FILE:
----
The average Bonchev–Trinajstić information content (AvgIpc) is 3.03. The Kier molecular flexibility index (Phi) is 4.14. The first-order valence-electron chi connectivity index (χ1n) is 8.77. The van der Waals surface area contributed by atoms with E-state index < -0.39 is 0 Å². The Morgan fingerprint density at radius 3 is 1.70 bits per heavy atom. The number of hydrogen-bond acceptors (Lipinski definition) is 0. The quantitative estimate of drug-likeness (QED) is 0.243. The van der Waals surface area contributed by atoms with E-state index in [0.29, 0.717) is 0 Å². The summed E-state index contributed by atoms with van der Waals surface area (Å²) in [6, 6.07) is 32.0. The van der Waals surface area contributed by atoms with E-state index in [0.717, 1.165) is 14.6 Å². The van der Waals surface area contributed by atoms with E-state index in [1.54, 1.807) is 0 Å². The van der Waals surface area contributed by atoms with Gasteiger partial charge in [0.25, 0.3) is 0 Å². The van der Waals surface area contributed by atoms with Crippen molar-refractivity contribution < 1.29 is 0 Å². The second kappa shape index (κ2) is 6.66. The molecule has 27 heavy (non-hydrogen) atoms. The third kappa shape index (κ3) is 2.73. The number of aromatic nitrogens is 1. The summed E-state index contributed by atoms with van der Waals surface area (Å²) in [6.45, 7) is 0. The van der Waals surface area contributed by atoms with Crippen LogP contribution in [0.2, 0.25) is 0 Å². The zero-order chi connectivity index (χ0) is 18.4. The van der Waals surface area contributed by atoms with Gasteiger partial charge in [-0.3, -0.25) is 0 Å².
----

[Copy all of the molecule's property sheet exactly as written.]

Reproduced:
The average Bonchev–Trinajstić information content (AvgIpc) is 3.03. The Kier molecular flexibility index (Phi) is 4.14. The first-order valence-electron chi connectivity index (χ1n) is 8.77. The van der Waals surface area contributed by atoms with E-state index < -0.39 is 0 Å². The Morgan fingerprint density at radius 3 is 1.70 bits per heavy atom. The number of hydrogen-bond acceptors (Lipinski definition) is 0. The quantitative estimate of drug-likeness (QED) is 0.243. The van der Waals surface area contributed by atoms with E-state index in [0.29, 0.717) is 0 Å². The summed E-state index contributed by atoms with van der Waals surface area (Å²) in [6, 6.07) is 32.0. The van der Waals surface area contributed by atoms with E-state index in [0.717, 1.165) is 14.6 Å². The van der Waals surface area contributed by atoms with E-state index in [1.54, 1.807) is 0 Å². The van der Waals surface area contributed by atoms with Gasteiger partial charge in [0.25, 0.3) is 0 Å². The van der Waals surface area contributed by atoms with Crippen molar-refractivity contribution < 1.29 is 0 Å². The second kappa shape index (κ2) is 6.66. The molecule has 27 heavy (non-hydrogen) atoms. The third kappa shape index (κ3) is 2.73. The number of aromatic nitrogens is 1. The summed E-state index contributed by atoms with van der Waals surface area (Å²) in [6.45, 7) is 0. The van der Waals surface area contributed by atoms with Crippen LogP contribution in [0.2, 0.25) is 0 Å². The zero-order chi connectivity index (χ0) is 18.4. The van der Waals surface area contributed by atoms with Gasteiger partial charge in [-0.3, -0.25) is 0 Å².